Many authors throughout Buddhist history have felt constrained to make that kind of claim. Yet, here we have Shinran telling us that his motives were directly opposed to such noble and pious purposes. As he moved towards then end of his life, Shinran's heart has become completely naked, open and exposed.

In death, we are all levelled and we can no longer compete in beauty, virtue, success, or power. Moving towards the end of his life, Shinran seems to have already died to all of the conceits that we use as masks, as ways of hiding from the glare of others. We always, naturally seek to present ourselves in ways that people will admire, but Shinran was so imbued with the Light of the Buddha, the Wisdom that shows all things exactly as they are, that he is entirely devoid of all sham and vanity.

Shinran Shonin, our dear Dharma Master, was already moving to the Pure Land in the last few years of his life. His only truth was namu-amida-butsu and the Wisdom of all the Buddhas. These verses are his final word, his lasting legacy that tells us, by implication, that there is only one thing for us: namu-amida-butsu. There is nothing that we can claim of value for ourselves - we are happiest when we simply give ourselves up and relinquish all our power to the wisdom of the Buddhas.

Shonin became ill in the latter ten days of the eleventh month (lunar calendar) in the second yeay of Kocho. Since then he did not talk of worldly events, but spoke only of his deep indebtedness to the Buddha. His utterance of the Nembutsu continued without interruption and no other words were ever expressed in his voice. On the twenty-eighth day of the same month, he breathed his last breath of the Nembutsu, while lying on his right side, with his head directed to the north and his face to the west. He was ninety years of age. (Godensho)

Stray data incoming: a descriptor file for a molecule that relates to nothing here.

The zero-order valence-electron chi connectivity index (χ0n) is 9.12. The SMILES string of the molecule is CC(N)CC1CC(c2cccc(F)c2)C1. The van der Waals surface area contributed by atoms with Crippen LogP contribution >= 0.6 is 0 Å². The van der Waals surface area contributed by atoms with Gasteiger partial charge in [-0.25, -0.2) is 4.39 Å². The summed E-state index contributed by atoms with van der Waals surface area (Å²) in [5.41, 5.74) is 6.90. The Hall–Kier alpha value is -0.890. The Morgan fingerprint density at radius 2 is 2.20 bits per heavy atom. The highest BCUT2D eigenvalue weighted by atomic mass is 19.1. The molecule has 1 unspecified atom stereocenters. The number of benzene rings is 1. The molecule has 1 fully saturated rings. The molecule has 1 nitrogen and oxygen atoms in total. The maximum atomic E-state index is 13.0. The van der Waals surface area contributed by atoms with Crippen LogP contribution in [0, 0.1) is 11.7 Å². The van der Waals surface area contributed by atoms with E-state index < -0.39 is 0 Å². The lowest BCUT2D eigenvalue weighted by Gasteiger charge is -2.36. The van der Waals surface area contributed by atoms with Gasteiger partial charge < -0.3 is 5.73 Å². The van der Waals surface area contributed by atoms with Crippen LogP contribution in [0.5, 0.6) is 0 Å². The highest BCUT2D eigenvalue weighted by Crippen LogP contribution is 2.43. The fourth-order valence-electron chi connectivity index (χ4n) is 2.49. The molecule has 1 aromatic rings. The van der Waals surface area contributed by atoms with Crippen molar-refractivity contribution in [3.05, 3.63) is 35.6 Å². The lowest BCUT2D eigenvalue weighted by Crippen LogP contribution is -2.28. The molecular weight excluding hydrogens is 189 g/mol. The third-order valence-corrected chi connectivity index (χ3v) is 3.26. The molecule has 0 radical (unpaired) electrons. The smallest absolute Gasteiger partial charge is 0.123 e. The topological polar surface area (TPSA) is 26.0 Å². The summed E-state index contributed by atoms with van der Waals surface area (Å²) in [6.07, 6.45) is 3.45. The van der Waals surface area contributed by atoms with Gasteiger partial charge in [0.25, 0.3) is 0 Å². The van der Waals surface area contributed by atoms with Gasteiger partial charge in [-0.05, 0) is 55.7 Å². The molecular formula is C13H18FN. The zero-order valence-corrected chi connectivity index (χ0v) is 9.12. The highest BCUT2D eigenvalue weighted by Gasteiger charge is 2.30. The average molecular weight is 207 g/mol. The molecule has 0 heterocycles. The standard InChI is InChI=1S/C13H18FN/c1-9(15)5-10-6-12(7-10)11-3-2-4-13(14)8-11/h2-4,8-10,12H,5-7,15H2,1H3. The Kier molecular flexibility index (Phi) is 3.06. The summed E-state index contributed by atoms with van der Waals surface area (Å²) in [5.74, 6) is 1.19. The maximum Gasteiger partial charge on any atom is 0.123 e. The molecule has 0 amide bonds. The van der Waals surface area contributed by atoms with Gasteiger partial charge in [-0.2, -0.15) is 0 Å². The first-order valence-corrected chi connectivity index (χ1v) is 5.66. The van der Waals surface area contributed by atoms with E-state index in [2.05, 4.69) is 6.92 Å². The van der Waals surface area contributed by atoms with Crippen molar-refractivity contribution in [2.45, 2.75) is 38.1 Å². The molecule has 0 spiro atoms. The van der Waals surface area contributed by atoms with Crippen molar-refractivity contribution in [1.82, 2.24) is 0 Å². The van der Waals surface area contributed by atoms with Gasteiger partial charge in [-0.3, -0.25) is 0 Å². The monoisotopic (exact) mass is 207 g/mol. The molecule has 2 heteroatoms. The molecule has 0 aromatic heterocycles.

Shinran knew the depth of reality and the things that are most important. He cared only for the Buddha Dharma:

When I close my eyes, throw me into the Kamo River to feed the fish. (Gaija Sho by Kakunyo Shonin)

Who, then, was Shinran? What had he become? Perhaps there is a clue in the concluding verse of the Taisho edition of the Kyo Gyo Shin Sho:

Obscuring the light and mixing with the dust is
the beginning of establishing contact with beings;
Attaining Buddhahood and manifesting the eight
major events shows the end of the Buddha's mission.

How fortuitous it is that this remarkable person, lives on in the Nembutsu, in his writings, and in the hearts of his Dharma friends. It is recorded in the Hanazono Bunko, that Shinran left these final words for us as he lay on his deathbed, waiting to return, at last, to his home in the Pure Land:

As my life comes to an end, I return to the Pure Land of Serene Sustenance. But it is like the dashing and receding waves in Wakanoura Bay. When you alone rejoice in Faith, know that you are with another. When you two rejoice in Faith, know that there is still another with you.
I, Shinran, am that 'other' person.

- July 28, 2006.